does not change at runtime. It's enough if it's generated/created at build time.
Of course, since Ruby is interpreted and dynamic, it's simpler to reflect, but for Java it's not.
So for Java it's better to generate what's not changing and can be separated in
'generated packages' (not to be edited by hand cause it might be regenerated).

In case of Click automapping, it's good that it's not generated, but 'reflected' at
runtime. One could generate with an ANT task the 'detailed' click.xml, but
this would be a limitation, cause pages might change at runtime (just think of CMSes).

> I have started working on a Java interpretation of this ActiveRecord concept.
Look at Trails blog:
http://www.jroller.com/page/ccnelson
There's a blog article about ActiveRecord stating that it's not required to implement
such thing when you have Hibernate. It has interesting points.

> This might not answer your original question, but its food for thought.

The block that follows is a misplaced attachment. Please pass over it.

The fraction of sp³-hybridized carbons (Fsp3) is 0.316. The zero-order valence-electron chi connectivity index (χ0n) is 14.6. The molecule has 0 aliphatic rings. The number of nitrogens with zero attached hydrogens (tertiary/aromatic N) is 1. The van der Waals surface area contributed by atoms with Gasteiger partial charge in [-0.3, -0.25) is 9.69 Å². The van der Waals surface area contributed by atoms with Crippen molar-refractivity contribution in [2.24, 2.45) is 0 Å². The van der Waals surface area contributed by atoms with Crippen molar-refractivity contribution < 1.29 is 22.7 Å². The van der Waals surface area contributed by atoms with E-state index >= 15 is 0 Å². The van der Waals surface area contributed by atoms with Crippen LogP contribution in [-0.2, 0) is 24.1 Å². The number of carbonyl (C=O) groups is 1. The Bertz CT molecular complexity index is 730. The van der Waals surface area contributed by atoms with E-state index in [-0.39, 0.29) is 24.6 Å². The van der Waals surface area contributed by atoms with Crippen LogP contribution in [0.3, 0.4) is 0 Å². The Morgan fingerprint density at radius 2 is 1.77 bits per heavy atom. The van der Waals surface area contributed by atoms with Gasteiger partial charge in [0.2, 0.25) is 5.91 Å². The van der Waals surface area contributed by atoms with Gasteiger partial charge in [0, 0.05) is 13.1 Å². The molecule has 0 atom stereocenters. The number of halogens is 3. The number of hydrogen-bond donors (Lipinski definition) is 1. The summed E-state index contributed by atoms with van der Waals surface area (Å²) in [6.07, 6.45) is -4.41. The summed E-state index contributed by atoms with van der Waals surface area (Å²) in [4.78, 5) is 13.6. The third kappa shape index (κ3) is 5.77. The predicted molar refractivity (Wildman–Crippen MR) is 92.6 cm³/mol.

It is :). After all, the purpose of computers is to simplify life, not
to make it more complicated :D.

> I could look at getting a multiple constructor release out sooner if this
> would help.
Of course it would help. How should not help to reduce the code with 80%
for most of the form construction code ? :).

Thanks in advance,

Ahmed.



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Re: Re: Field naming blows Form<->DAO mapping in practice.

pbarnes
On 9/21/05, Ahmed Mohombe <[hidden email]> wrote:
Hi,

this is getting longer :).

This is indeed going to be  fun (aka long)!

> What I was hoping to get into release 0.11 was overloaded constructors,
> but ran out of time, was: